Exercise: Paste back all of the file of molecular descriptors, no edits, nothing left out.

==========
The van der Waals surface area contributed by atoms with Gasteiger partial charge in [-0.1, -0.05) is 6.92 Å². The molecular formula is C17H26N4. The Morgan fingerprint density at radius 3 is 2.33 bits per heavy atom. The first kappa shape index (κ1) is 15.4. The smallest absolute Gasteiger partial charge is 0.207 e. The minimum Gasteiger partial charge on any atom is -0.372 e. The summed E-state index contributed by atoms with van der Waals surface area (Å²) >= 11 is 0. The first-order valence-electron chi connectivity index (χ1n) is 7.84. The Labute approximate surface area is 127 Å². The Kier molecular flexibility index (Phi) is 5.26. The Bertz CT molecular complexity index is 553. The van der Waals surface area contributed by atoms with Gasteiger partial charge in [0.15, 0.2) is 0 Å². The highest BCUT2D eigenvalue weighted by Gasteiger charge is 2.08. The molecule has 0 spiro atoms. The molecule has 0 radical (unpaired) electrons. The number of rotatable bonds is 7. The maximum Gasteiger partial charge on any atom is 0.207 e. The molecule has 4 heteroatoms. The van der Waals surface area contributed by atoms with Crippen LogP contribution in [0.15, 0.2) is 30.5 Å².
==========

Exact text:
The van der Waals surface area contributed by atoms with Gasteiger partial charge in [-0.1, -0.05) is 6.92 Å². The molecular formula is C17H26N4. The Morgan fingerprint density at radius 3 is 2.33 bits per heavy atom. The first kappa shape index (κ1) is 15.4. The smallest absolute Gasteiger partial charge is 0.207 e. The minimum Gasteiger partial charge on any atom is -0.372 e. The summed E-state index contributed by atoms with van der Waals surface area (Å²) >= 11 is 0. The first-order valence-electron chi connectivity index (χ1n) is 7.84. The Labute approximate surface area is 127 Å². The Kier molecular flexibility index (Phi) is 5.26. The Bertz CT molecular complexity index is 553. The van der Waals surface area contributed by atoms with Gasteiger partial charge in [0.15, 0.2) is 0 Å². The highest BCUT2D eigenvalue weighted by Gasteiger charge is 2.08. The molecule has 0 spiro atoms. The molecule has 0 radical (unpaired) electrons. The number of rotatable bonds is 7. The maximum Gasteiger partial charge on any atom is 0.207 e. The molecule has 4 heteroatoms. The van der Waals surface area contributed by atoms with Crippen LogP contribution in [0.15, 0.2) is 30.5 Å².